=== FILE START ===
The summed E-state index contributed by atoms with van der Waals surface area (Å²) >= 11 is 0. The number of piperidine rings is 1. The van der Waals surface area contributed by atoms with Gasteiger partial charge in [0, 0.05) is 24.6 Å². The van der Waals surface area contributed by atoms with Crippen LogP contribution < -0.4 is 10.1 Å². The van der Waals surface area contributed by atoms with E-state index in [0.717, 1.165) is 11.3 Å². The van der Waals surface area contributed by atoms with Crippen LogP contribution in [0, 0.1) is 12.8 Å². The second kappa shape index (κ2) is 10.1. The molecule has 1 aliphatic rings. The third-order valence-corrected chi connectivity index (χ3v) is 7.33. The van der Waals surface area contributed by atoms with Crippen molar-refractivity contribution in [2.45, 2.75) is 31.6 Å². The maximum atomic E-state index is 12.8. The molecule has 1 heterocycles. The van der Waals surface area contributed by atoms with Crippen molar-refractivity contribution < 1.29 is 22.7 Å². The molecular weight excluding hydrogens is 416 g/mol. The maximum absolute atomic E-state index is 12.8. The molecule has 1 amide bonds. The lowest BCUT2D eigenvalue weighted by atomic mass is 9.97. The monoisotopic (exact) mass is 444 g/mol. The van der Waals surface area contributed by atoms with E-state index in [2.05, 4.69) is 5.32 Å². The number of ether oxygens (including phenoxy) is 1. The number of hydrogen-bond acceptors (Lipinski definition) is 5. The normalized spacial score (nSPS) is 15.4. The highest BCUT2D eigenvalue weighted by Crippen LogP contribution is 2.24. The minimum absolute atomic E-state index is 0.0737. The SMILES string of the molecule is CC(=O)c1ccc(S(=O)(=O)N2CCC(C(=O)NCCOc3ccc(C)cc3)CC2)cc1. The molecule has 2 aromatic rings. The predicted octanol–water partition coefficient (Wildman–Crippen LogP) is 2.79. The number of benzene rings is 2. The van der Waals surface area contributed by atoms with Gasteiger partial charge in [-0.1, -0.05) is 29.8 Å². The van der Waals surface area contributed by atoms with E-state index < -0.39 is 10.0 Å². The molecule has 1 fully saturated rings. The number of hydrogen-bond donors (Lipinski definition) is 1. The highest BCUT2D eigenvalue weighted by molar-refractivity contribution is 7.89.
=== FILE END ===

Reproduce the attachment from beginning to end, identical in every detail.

The summed E-state index contributed by atoms with van der Waals surface area (Å²) >= 11 is 0. The number of piperidine rings is 1. The van der Waals surface area contributed by atoms with Gasteiger partial charge in [0, 0.05) is 24.6 Å². The van der Waals surface area contributed by atoms with Crippen LogP contribution < -0.4 is 10.1 Å². The van der Waals surface area contributed by atoms with E-state index in [0.717, 1.165) is 11.3 Å². The van der Waals surface area contributed by atoms with Crippen LogP contribution in [0, 0.1) is 12.8 Å². The second kappa shape index (κ2) is 10.1. The molecule has 1 aliphatic rings. The third-order valence-corrected chi connectivity index (χ3v) is 7.33. The van der Waals surface area contributed by atoms with Crippen molar-refractivity contribution in [2.45, 2.75) is 31.6 Å². The maximum atomic E-state index is 12.8. The molecule has 1 heterocycles. The van der Waals surface area contributed by atoms with Crippen molar-refractivity contribution < 1.29 is 22.7 Å². The molecular weight excluding hydrogens is 416 g/mol. The maximum absolute atomic E-state index is 12.8. The molecule has 1 amide bonds. The lowest BCUT2D eigenvalue weighted by atomic mass is 9.97. The monoisotopic (exact) mass is 444 g/mol. The van der Waals surface area contributed by atoms with E-state index in [2.05, 4.69) is 5.32 Å². The number of ether oxygens (including phenoxy) is 1. The number of hydrogen-bond acceptors (Lipinski definition) is 5. The normalized spacial score (nSPS) is 15.4. The highest BCUT2D eigenvalue weighted by Crippen LogP contribution is 2.24. The minimum absolute atomic E-state index is 0.0737. The SMILES string of the molecule is CC(=O)c1ccc(S(=O)(=O)N2CCC(C(=O)NCCOc3ccc(C)cc3)CC2)cc1. The molecule has 2 aromatic rings. The predicted octanol–water partition coefficient (Wildman–Crippen LogP) is 2.79. The number of benzene rings is 2. The van der Waals surface area contributed by atoms with Gasteiger partial charge in [-0.1, -0.05) is 29.8 Å². The van der Waals surface area contributed by atoms with E-state index < -0.39 is 10.0 Å². The molecule has 1 fully saturated rings. The number of hydrogen-bond donors (Lipinski definition) is 1. The highest BCUT2D eigenvalue weighted by molar-refractivity contribution is 7.89.